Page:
WATERTOWN, Mass. (A.W.)—In April, I conducted an interview with Ara Papian, former Ambassador of Armenia to Canada (2000-06) and president of the Modus Vivendi Center, at the Armenian Weekly offices in Watertown. A former diplomat, Papian’s perspective is that of a strategist with a long-term vision. During the interview, we discussed the current geopolitical situation in the Caucasus, including Armenia’s decision to join the Russian-led Customs Union, military ties with Russia, U.S.-Armenia relations, the Syrian crisis, the Iranian nuclear negotiations, and relations with Turkey and Azerbaijan.
For Papian, Armenia has recently aligned itself dangerously close to Russia, subject to the whims of its politicians. He believes that Armenia’s independence is contingent on forging strong relations with many key world players. “I see our independence as interdependence on many powers,” he told me. “What I mean is, if we become dependent only on one power—like Russia or the U.S.—we will really become dependent on them. If we depend on many players—China, Russia, the West, and so on—we will be more or less independent.”
In regards to Russia’s military presence in Armenia, Papian argues that the settlement is in Russia’s favor, and closer economic ties with the European Union (EU) would not jeopardize that arrangement. “It’s not like if we were to sign an agreement with the EU the next day the Russians would withdraw their forces from Armenia,” he said. “They will never do that, even if we were to ask them to, because Russian presence in Armenia is not for Armenia, it’s for Russia. They are defending their southern border, not Armenia.”
Papian also warns that the close ties with Russia could backfire, as the Russians would need to pull Azerbaijan into their orbit—and Karabagh could serve as a bargaining chip. “Azerbaijan does not need any money. They have money, which means the only thing Russia can offer Azerbaijan is Karabagh. Then, we’ll come back to the situation we had in the late 80s, early 90s, when we were fighting both the Russians and Azeris,” he said, adding, “We have to show the Russians that we are allies, but that we are equal. We are not just a mean for them to solve their problems with their neighbors.”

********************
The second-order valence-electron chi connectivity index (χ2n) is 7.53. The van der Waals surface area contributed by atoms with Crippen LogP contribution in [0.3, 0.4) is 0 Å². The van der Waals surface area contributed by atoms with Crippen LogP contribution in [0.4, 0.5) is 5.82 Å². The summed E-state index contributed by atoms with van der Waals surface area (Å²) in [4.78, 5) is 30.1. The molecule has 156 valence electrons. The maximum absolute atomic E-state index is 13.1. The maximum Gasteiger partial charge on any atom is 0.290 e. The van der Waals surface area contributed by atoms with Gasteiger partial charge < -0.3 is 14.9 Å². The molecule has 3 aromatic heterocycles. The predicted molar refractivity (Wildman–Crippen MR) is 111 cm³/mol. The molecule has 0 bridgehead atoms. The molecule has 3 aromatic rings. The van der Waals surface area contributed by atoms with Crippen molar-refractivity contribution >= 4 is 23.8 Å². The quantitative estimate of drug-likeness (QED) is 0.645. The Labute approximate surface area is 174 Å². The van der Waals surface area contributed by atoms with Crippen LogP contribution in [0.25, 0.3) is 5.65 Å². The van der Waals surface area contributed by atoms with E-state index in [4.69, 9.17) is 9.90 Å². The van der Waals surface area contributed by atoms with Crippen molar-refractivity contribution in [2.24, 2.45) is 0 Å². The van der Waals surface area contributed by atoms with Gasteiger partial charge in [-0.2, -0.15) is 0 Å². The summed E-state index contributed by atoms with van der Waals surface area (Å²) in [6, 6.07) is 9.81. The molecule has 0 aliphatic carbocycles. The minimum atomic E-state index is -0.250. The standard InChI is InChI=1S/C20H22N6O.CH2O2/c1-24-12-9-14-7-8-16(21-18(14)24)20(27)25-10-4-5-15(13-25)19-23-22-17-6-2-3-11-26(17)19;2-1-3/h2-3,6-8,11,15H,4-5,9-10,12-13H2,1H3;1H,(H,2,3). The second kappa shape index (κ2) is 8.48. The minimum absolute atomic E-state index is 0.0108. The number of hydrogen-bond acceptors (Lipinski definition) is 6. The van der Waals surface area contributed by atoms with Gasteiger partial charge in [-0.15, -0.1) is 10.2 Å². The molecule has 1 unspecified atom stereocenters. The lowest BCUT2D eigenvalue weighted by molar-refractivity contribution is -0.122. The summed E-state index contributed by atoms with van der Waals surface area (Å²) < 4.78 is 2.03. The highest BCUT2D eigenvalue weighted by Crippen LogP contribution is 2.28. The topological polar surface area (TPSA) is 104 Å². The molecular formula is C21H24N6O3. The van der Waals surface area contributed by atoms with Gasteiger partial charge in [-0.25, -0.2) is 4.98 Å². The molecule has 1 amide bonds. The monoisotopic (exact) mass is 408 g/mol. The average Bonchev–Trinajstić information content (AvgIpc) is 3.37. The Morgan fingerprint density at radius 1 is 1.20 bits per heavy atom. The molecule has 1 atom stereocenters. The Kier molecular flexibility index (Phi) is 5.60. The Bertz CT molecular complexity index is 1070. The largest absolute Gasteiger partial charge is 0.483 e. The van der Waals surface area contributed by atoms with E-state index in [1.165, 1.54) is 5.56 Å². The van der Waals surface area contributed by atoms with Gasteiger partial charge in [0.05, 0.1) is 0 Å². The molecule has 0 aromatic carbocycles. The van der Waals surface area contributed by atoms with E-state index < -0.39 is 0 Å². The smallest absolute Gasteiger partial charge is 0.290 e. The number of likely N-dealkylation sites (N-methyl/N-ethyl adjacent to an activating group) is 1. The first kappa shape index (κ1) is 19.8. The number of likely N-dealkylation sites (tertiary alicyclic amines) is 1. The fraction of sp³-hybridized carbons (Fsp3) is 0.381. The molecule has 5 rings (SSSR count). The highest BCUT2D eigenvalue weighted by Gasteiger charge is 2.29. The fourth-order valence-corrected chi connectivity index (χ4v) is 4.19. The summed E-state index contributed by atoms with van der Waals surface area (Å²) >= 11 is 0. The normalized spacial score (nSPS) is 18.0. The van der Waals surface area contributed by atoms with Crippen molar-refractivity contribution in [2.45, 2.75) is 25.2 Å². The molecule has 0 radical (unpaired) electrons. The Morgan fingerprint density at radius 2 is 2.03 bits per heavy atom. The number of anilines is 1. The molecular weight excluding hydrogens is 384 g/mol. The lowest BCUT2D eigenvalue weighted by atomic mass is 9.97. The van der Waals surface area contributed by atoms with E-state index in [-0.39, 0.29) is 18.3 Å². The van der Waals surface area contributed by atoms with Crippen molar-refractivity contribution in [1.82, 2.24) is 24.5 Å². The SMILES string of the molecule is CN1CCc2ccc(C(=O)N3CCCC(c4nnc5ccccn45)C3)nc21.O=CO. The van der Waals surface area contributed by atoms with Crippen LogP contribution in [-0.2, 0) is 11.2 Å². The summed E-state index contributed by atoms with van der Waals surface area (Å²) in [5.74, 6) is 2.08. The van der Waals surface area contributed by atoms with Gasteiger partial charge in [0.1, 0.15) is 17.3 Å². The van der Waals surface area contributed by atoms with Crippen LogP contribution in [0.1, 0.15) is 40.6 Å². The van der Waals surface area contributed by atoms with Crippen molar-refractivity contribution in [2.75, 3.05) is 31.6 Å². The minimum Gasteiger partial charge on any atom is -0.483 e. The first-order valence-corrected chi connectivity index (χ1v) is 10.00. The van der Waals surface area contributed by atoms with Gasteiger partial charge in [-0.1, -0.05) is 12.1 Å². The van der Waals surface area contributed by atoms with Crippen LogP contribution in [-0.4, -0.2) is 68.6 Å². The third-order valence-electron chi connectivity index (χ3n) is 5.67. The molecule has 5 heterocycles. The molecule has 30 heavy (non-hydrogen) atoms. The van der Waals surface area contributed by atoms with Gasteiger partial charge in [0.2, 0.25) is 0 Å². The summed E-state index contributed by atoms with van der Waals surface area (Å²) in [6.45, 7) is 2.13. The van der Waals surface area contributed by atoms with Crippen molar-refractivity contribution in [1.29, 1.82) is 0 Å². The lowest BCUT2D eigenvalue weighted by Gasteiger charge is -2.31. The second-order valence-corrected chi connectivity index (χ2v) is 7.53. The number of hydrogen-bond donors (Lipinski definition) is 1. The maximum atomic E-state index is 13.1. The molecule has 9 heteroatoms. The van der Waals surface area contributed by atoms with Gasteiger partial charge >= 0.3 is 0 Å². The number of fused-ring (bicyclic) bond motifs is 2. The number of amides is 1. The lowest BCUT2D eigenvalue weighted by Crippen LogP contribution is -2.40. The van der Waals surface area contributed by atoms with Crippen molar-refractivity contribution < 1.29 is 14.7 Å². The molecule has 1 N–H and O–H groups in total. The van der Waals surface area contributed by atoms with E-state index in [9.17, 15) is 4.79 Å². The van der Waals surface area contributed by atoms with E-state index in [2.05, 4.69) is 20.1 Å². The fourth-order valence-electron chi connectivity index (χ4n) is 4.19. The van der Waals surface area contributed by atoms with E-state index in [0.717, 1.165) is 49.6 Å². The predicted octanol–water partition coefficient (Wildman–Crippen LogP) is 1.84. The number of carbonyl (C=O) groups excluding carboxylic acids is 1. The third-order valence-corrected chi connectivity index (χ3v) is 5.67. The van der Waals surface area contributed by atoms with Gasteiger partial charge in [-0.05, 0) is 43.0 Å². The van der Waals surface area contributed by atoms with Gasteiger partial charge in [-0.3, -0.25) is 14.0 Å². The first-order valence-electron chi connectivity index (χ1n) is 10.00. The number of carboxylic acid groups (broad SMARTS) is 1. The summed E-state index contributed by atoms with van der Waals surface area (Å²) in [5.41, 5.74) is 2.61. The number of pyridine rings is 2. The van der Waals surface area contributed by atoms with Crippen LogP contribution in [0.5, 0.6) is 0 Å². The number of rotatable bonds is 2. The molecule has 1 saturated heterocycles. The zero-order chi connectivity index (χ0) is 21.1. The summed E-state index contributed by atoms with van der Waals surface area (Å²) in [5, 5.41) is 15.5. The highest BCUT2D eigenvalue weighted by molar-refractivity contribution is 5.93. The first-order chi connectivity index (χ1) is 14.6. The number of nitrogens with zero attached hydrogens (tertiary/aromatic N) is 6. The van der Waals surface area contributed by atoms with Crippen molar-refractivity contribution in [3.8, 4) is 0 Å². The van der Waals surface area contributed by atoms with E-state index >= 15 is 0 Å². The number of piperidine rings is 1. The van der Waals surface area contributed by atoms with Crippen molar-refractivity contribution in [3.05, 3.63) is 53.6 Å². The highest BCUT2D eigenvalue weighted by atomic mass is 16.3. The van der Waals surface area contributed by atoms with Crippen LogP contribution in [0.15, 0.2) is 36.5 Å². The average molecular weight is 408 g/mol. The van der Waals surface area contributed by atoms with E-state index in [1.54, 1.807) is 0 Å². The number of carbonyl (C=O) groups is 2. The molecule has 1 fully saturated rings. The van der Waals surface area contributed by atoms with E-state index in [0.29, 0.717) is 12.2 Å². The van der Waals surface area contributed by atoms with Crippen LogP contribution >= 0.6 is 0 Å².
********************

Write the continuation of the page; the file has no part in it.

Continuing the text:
Discussing Turkey, Papian stresses that U.S. policy towards Erdogan’s Turkey is “a policy of containment,” because evidence suggests that a stronger Turkey is less manageable. “I think it’s in the interests of the U.S. to have a stronger Armenia, because a stronger Armenia is less dependent on Russia.”
As for the approaching Centennial of the Armenian Genocide, Papian hopes to draft a legal framework on which to base Armenian demands. He argues that compensation must be given to Armenians on three levels: moral, in the form of a state issued apology; economic, to the families of those who lost their properties; and in the form of an acknowledgment that territories belonging to the Republic of Armenia (based on President Woodrow Wilson’s map) is currently occupied by Turkey.
In addition, Papian proposes that a territory be outlined in the Van area that will be under international control and part of the European Union—without the displacement of its current population—where Armenians are extended special privileges (for example, Armenia retains a right to invest while Armenian companies pay taxes in Armenia). Papian argues that such an arrangement would be in the interest of Turkey, as it is likely to lose parts of those territories to Kurdish aspirations for autonomy.
The full interview with Papian follows.
Nanore Barsoumian—Please discuss the historical context of Russian-Armenian relations as a backdrop to the Sarkisian Administration’s decision to join the Russian-led Customs Union (CU).